The challenges facing disabled people finding employment are not just a simple matter of a discriminatory job market, it is also about the attitudes on both sides of the equation. The stats of unemployment don’t tell a lie, but neither do the realities facing disabled people, and the solution isn’t straightforward.
Almost every time I cite a statistic which shows that disabled people are clearly marginalised, particularly in the employment space, a familiar argument is made in response. The argument questions how many disabled people within these stats are able to and want to participate in employment, and/or education and training.
One person on Facebook recently raised the following with me:
With an already tight job market, they said, opportunities are limited depending on the disability and that physically disabled people couldn’t have done any of their previous physical labour jobs.
A fair and solid point raised, one I cannot question either.
This is where some of the arguments about blatant discrimination toward disabled people in the workforce begin to fall over. It isn’t as simple as what the stats suggest, the answer to solving the problem doesn’t just sit with changing the attitudes of employers and getting more disabled people into jobs. We need to look at the quality of jobs disabled people get and the market also needs to expand. But it doesn’t end there, either.
Are Disabled People Willing & Able To Fix The Employment Stats?
Last week, TVNZ revealed that many disabled people who are employed earn less than $5 per hour due to exemptions handed out by the Ministry of Business and Innovation. In one case, a person with Down Syndrome was being paid 89c for their work in the community service sector. Is this what you would call equitable employment and do we want to see it continue?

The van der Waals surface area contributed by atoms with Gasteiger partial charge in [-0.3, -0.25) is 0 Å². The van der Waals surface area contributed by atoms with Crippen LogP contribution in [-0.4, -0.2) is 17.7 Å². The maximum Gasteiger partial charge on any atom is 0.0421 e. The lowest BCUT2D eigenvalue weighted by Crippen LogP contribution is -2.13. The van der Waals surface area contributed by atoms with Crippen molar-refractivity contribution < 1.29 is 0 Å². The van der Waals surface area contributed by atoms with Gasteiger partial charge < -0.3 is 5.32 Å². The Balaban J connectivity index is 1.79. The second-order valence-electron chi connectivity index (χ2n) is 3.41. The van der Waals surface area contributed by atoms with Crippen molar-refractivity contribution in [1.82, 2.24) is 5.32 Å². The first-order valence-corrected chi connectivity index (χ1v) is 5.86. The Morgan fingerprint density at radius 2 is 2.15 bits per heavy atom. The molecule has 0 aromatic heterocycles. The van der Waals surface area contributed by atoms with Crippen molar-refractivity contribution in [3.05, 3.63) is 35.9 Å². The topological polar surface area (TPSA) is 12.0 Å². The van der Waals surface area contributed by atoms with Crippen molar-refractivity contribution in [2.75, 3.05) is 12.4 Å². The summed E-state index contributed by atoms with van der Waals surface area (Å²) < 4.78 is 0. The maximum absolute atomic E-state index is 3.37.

The heart of the issue sits with attitude and ability. Many, if not most disabled people, want to be treated equally and have the same employment opportunities as their non-disabled peers. In fact, one in five disabled people say that they want to employment and work as many hours as possible. But on the other side of the coin, the argument that this ambition simply isn’t possible for some, due to a variety of factors including access, geographic location, and financial benefit.
The reality for a lot of disabled people may always be that they are unable to work enough hours to ensure that employment is a better financial prospect versus getting a disability benefit each week. The Labour Market Survey for June 2017 showed that weekly income for disabled people was just under 50% less compared to non-disabled, and that disabled people were likely to receive most if not all of that weekly income from Government transfers (74% versus 26% for non-disabled).
And thus, we are still searching for a solution that doesn’t only fix the stats to make New Zealand look like a more equitable country for disabled people, but we are also wrestling with an ideology of what is possible for this diverse community. What is possible, is indeed, perhaps the most diverse reality of them all.